Are you having back pain with any of the following?
We understand that you are experiencing one or more of the health issues that might be impacting your back pain.
We recommend that you discuss these health issues with your doctor before proceeding with this program.
Once you are cleared by your doctor to do this program, we hope it helps you find relief from your back pain.
We offer clinics specially designed for Young Adults, ages 18 to 25. And we make it easy to stay connected with your doctor while you are on the go. You can e-mail your doctor, make appointments, and refill prescriptions – all on our website, any time and any place.
Accidents are a major cause of death in teens and young adults. There are simple precautions that you can take to stay safe. Your body and brain are worth protecting.
Be your best on the court, the field, the gym. If you do end up with an injury, don't ignore it.
Tips for preventing sports injuries
1. Warm up and cool down with slow, gentle activities, such as walking or the treadmill.
2. Build up gradually until you reach the length and intensity of exercise you're aiming for.
3. Be sure you have the right equipment and use it correctly.
4. Change your activities so that you use different muscle groups. For example, alternate days of walking with biking, aerobic dancing, or swimming. This is called cross-training.
5. If your only chance to exercise is when it's dark outside, make sure you are visible to drivers. Wear fluorescent patches on your clothing and equipment and add lights and reflectors to your bike.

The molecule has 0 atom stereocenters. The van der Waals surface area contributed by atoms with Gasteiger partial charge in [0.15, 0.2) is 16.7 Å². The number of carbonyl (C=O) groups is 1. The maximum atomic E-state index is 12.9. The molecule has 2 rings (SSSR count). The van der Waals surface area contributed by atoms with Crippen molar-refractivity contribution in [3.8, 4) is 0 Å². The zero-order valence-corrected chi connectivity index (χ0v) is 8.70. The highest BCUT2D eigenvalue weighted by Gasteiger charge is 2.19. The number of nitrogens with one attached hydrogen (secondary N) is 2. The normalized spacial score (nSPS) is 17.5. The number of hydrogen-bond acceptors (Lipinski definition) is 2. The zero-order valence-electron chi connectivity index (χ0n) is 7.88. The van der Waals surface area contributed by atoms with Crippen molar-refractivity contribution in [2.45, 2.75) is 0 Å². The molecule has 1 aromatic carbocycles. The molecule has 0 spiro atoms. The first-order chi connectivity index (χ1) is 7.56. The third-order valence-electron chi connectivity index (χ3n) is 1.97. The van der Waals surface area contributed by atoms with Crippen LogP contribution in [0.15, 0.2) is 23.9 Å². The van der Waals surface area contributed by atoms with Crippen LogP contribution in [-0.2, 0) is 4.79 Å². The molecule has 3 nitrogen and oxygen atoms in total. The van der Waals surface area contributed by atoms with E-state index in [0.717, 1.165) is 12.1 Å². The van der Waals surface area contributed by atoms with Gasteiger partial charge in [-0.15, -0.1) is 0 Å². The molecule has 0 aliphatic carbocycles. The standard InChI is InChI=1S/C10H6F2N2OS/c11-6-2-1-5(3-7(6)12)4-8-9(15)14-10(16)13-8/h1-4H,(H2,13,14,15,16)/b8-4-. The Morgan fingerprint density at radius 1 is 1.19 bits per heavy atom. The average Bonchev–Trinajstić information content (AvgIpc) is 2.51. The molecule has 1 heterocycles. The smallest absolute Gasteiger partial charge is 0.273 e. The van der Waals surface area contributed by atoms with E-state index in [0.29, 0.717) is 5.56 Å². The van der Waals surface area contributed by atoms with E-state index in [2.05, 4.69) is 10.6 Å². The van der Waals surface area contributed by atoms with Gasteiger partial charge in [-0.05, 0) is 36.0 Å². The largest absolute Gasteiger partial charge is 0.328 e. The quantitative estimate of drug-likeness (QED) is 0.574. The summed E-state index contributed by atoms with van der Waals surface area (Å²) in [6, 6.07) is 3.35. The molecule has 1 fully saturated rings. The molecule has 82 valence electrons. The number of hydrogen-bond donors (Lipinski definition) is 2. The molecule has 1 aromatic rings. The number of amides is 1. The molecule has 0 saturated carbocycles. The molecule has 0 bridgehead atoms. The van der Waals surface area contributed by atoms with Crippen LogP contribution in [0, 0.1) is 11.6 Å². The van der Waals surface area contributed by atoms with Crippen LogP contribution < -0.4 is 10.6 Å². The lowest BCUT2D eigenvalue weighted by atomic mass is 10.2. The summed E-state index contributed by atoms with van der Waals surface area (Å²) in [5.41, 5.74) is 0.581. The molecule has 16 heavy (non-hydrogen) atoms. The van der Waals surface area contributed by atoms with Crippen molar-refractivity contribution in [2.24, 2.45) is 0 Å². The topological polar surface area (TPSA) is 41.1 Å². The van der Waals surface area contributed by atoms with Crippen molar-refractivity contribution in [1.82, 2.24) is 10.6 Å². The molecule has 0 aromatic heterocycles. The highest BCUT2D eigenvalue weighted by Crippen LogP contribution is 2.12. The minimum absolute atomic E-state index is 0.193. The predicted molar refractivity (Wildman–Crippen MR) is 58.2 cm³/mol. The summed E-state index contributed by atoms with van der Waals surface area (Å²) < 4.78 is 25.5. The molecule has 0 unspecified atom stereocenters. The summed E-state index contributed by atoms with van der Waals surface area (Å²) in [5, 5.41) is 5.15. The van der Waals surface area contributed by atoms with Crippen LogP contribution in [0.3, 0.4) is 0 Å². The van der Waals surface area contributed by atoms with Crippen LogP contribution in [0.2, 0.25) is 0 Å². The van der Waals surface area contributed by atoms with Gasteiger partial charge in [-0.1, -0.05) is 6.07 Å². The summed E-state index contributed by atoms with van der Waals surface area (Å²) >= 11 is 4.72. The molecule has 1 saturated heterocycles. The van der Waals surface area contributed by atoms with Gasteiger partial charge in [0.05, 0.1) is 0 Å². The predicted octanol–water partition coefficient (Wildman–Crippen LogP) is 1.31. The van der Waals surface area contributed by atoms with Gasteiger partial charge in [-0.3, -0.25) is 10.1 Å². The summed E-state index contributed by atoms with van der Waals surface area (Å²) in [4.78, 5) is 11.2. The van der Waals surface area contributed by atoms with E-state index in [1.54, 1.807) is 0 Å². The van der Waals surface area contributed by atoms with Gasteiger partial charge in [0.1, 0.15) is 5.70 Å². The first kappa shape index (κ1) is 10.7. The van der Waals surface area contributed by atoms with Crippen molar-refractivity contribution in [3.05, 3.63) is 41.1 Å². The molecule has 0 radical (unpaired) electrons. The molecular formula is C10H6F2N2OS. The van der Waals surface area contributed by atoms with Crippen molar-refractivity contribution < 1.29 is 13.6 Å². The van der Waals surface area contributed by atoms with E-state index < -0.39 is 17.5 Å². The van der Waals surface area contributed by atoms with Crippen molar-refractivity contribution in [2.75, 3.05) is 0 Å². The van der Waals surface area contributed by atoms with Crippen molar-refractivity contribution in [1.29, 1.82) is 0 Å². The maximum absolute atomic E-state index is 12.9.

“No pain, no gain" is a myth. You don't need to have pain to become fit. Rest when you're tired or hurt.
While you are healing, try another activity that doesn't stress the injured area. Resume your regular activity slowly and build up only when you are free of pain.
Also, if you've strained or sprained a muscle, ligament, tendon, or bone, use the R.I.C.E. treatment:
We have doctors that specialize in sports medicine, so if you're an athlete in training and want guidance about how to get strong and stay safe, ask your doctor for a referral.
If you have an emergency medical condition, call 911 or go to the nearest hospital. An emergency medical condition is any of the following: (1) a medical condition that manifests itself by acute symptoms of sufficient severity (including severe pain) such that you could reasonably expect the absence of immediate medical attention to result in serious jeopardy to your health or body functions or organs; (2) active labor when there isn't enough time for safe transfer to a Plan hospital (or designated hospital) before delivery, or if transfer poses a threat to your (or your unborn child's) health and safety, or (3) a mental disorder that manifests itself by acute symptoms of sufficient severity such that either you are an immediate danger to yourself or others, or you are not immediately able to provide for, or use, food, shelter, or clothing, due to the mental disorder.
This information is not intended to diagnose health problems or to take the place of specific medical advice or care you receive from your physician or other health care professional. If you have persistent health problems, or if you have additional questions, please consult with your doctor. If you have questions or need more information about your medication, please speak to your pharmacist. Kaiser Permanente does not endorse the medications or products mentioned. Any trade names listed are for easy identification only.